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August 10, 2011


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Completely agree. Especially in high traffic areas like Disney World (Orlando). However, I do have family that live in Augusta Georgia. They own a home that is close to the Master's Golf tournament. They own their home and live their year round, but they rent out their home ever year for the Masters Golf tournament to businesses for the week. They typically net between $10,000 - $12,000 for their 2000sf 3 bedroom home for the week. They basically pay the majority of their mortgage from renting out their home one week out of the year! Home prices have skyrocketed in Augusta because of the Masters, but it might still be a worthwhile investment.

We're going at the end of the month to our vacation home, which is ours.....for a week! Yes, we also believe in renting as well.

One of the issues with vacation homes is the same as with a time share, you pretty much lock in all of your vacations to one spot. For those who like the idea of seeing the world, seeing new things, and seeing places you've never been, a vacation home can quickly become a burden.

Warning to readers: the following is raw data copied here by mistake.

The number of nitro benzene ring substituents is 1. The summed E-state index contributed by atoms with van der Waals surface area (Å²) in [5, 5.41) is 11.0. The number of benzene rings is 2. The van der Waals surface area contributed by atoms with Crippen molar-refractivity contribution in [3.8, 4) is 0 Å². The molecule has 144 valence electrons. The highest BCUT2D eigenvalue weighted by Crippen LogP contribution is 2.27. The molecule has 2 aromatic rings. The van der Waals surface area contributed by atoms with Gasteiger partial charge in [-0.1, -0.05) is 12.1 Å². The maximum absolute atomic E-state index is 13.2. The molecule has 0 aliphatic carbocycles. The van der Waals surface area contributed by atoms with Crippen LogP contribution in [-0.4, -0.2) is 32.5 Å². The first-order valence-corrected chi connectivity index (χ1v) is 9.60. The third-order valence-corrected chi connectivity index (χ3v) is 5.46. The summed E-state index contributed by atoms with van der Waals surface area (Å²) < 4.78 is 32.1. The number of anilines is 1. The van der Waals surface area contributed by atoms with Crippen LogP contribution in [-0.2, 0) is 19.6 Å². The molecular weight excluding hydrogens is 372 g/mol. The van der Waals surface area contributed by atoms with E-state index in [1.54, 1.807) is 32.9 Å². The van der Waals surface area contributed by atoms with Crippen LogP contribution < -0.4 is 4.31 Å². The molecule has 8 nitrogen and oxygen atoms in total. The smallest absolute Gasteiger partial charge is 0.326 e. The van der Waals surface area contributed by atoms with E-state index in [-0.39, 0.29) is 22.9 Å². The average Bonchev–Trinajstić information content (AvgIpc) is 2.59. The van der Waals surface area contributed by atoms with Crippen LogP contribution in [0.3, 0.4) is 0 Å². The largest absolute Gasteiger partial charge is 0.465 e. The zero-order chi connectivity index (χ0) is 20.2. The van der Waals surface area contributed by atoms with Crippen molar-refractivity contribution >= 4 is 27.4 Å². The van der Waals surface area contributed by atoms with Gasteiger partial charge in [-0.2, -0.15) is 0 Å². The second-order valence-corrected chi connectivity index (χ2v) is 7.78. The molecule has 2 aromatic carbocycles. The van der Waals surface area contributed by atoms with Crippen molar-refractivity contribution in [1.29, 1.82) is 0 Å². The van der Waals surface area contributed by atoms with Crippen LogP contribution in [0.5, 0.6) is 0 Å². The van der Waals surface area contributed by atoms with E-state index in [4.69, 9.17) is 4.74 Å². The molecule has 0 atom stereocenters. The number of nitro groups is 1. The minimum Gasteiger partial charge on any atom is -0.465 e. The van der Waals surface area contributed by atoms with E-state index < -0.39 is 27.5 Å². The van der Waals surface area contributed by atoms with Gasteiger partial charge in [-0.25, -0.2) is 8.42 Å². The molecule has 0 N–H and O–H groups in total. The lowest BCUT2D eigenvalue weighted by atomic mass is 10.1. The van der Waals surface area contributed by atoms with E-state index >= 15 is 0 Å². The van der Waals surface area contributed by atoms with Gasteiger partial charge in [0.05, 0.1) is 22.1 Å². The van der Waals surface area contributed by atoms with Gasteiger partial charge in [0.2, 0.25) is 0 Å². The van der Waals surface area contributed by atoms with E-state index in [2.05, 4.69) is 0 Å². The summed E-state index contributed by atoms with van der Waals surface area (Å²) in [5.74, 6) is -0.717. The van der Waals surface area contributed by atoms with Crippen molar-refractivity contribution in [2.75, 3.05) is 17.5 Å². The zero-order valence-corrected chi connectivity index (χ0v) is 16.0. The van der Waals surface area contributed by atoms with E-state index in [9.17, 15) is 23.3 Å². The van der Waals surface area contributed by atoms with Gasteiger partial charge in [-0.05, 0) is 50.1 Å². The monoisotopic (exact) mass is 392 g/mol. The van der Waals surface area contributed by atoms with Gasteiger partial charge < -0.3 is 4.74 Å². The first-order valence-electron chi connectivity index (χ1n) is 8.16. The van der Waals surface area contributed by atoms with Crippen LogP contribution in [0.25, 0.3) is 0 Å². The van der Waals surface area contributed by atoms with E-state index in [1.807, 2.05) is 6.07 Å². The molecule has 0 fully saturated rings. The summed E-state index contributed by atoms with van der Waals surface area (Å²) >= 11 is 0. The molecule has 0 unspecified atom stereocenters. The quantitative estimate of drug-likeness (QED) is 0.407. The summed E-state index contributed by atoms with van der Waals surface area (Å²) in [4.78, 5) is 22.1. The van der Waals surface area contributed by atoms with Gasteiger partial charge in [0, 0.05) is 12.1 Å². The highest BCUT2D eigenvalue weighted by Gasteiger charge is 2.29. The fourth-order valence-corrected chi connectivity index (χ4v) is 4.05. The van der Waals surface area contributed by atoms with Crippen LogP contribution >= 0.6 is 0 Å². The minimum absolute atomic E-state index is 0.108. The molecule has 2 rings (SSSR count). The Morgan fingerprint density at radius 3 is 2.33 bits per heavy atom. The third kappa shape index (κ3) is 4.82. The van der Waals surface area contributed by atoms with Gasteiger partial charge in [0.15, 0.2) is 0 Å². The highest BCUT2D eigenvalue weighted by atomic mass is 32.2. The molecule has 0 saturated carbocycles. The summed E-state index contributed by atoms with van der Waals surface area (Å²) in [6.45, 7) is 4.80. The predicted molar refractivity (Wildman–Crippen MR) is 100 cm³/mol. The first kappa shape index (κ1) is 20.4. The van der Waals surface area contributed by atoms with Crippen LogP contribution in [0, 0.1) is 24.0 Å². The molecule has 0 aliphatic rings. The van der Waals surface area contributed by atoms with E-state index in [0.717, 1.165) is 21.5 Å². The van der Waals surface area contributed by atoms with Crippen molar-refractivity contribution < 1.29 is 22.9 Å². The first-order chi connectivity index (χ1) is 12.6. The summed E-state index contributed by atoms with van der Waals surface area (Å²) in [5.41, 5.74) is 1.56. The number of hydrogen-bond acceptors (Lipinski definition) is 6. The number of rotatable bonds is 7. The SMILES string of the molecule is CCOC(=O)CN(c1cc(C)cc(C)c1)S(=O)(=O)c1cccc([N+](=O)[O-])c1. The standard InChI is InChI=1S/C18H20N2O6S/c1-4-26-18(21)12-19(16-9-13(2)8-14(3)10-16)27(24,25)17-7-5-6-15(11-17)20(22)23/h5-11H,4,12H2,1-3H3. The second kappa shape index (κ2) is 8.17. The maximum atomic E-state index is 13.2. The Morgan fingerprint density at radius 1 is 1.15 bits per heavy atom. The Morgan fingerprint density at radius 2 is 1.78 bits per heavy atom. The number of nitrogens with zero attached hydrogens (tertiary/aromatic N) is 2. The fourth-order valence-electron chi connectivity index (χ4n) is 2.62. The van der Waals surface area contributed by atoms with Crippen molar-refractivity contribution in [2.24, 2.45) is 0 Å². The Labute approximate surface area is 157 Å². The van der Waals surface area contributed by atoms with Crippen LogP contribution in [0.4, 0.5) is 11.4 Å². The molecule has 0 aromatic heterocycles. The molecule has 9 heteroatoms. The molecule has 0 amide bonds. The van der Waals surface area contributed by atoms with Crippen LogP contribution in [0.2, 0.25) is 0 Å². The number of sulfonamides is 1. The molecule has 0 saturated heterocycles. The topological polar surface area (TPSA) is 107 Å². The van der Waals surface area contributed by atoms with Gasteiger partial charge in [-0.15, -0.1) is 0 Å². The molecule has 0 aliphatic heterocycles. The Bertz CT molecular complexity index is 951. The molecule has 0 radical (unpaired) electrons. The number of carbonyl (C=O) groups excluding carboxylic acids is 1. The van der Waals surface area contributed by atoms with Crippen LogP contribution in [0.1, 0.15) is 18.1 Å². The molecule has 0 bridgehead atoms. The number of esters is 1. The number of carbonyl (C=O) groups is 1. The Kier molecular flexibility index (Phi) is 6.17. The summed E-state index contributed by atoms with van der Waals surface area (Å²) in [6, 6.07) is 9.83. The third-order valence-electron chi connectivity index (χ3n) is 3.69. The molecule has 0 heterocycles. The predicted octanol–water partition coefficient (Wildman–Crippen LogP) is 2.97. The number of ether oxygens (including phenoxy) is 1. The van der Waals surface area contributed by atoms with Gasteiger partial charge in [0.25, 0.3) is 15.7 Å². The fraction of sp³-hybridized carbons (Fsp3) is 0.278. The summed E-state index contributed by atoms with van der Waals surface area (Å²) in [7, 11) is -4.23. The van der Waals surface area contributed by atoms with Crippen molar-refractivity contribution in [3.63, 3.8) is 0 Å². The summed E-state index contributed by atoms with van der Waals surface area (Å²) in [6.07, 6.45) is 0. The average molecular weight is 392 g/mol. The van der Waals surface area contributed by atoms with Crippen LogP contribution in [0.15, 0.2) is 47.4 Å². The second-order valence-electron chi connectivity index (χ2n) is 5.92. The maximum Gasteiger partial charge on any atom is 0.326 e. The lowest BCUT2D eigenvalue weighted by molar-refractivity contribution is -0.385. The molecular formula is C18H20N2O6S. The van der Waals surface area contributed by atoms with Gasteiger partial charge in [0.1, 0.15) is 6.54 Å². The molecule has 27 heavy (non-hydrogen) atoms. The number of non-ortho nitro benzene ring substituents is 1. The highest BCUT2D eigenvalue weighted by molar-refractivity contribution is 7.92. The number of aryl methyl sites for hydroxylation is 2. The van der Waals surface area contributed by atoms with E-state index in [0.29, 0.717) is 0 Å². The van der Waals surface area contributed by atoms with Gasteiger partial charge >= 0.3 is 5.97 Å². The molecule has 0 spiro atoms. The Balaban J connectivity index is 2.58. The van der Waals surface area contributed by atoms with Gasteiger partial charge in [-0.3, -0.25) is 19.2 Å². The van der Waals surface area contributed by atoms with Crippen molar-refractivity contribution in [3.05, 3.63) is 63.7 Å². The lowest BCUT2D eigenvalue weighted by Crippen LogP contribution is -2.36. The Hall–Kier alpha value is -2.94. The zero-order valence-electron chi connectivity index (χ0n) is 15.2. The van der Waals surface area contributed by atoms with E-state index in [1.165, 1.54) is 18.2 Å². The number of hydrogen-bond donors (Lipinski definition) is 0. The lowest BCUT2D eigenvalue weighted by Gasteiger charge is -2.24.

It seems that home price in Palm Beach was only 1/3 of five years ago.

While every situation / region is different, buying our cottage in northern Wisconsin is the best thing I’ve ever done and would do it again in a heartbeat.

We bought a cottage (well, a 3 BR walkout ranch) on a lake with 150’ frontage on a lake seven years ago for 185K and paid it off in five years. Yes maintenance is sometimes a hassle, but it’s not really all that bad (heck I think I mow lawn only four times a year). It’s only an hour-and-a-half from our home and we’re probably up there 30 times a year, Nothing like sitting down by the lake on a Friday night after work with a Gin & Tonic watching the loons to put your life in perspective.

That’s one thing good about the Midwest; housing (and cottages) are affordable for the average Joe.